Seven men in South Florida were accused of being part of a terror plotting to attack prominent buildings, including the Sears Tower. And an Illinois man was accused of planning to set off hand grenades at a shopping mall. But in neither case did those arrested get very far in their planning or even appear to have many resources to carry out an attack.

Nonetheless, the government defended its record. "We could await further action by these men and then arrest and prosecute them. Or we could prosecute at the moment our investigation reveals both a risk to our national security and a violation of our nation's laws," said Paul McNulty, the deputy attorney general.

High profile prosecutions
A growth area for federal prosecutors came in high profile cases involving government figures. An investigation of Congressman William Jefferson, a Louisiana Democrat, touched off a prickly battle over access by FBI agents to the offices of members of Congress. 

And Jack Abramoff, once Washington's lobbying super-power, made a surprise decision to admit that he tried to bribe congressmen and senators to get official favors for his clients. His plea launched a series of investigations into whether members who received Abramoff's payments broke the law.

Former Enron executive Jeffrey Skilling reported to prison in December, the final step in the Justice Department's high profile prosecution of the former energy giant. The government's Enron task force obtained more than a dozen guilty pleas. Company founder Ken Lay died after a jury convicted him but before he could be sentenced.

Violent crime spike
Despite FBI statistics showing only a modest increase in violent crime nationwide — up 2.3 percent, with murder up 3.4 percent — many of the nation's police chiefs warned that in their cities, violent crimes were spiking.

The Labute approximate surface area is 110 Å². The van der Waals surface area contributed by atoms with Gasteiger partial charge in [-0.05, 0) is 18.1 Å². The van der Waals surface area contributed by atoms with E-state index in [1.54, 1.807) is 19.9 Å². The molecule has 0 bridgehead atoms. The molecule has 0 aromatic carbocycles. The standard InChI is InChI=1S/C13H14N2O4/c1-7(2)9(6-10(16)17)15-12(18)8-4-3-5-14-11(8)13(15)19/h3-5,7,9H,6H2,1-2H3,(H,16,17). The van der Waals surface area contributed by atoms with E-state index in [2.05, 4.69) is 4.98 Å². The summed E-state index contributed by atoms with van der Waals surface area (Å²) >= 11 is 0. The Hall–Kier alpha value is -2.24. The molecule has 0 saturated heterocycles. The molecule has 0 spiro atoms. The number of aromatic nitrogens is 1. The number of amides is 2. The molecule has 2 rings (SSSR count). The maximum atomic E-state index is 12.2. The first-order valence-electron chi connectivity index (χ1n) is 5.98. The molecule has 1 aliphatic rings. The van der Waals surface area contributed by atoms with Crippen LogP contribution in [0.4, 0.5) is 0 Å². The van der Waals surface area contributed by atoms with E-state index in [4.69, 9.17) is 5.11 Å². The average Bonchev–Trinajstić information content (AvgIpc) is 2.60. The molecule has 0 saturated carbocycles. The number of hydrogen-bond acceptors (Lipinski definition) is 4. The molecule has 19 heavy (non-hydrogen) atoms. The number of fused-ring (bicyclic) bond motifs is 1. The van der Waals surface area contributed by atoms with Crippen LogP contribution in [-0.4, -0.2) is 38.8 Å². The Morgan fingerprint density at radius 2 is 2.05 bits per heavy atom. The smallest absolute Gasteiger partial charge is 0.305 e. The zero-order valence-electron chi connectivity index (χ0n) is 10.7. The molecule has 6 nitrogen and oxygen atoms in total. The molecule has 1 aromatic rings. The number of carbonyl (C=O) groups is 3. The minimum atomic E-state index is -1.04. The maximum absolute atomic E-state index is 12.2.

A survey of 55 cities by the Police Executive Research Forum found murder up in 32, robbery up in 44, and aggravated assault rising in 28, all from January to June. Among the causes, a spread of gangs beyond the biggest cities, an epidemic of guns in younger hands, and acts of spontaneous violence over trivial slights.

What to watch in 2007

Terror Surveillance Program
Justice Department officials will try again to urge Congress to pass a law clarifying the legal status of the Terrorist Surveillance Program. But Democrats in Congress may try to restore appeal rights for terror detainees, giving them greater legal authority to challenge their detentions. Court rulings will be due early in the year that could provide similar protections.

Vice President Cheney to take the stand
Dick Cheney will likely become the first sitting vice president to testify in a criminal trial. Lawyers for Lewis “Scooter” Libby, his former chief of staff, expect to call him as a defense witness in Libby's perjury trial, which begins in January. Libby is accused of lying during the investigation of the CIA-Valerie Plame leak case.

Abramoff fallout
The fallout from the Abramoff lobbying scandal could bring further prosecutions against members of Congress

Need to stem violent crime
Pressure will likely grow on the Justice Department to find ways to help cities respond to the spike in violent crime.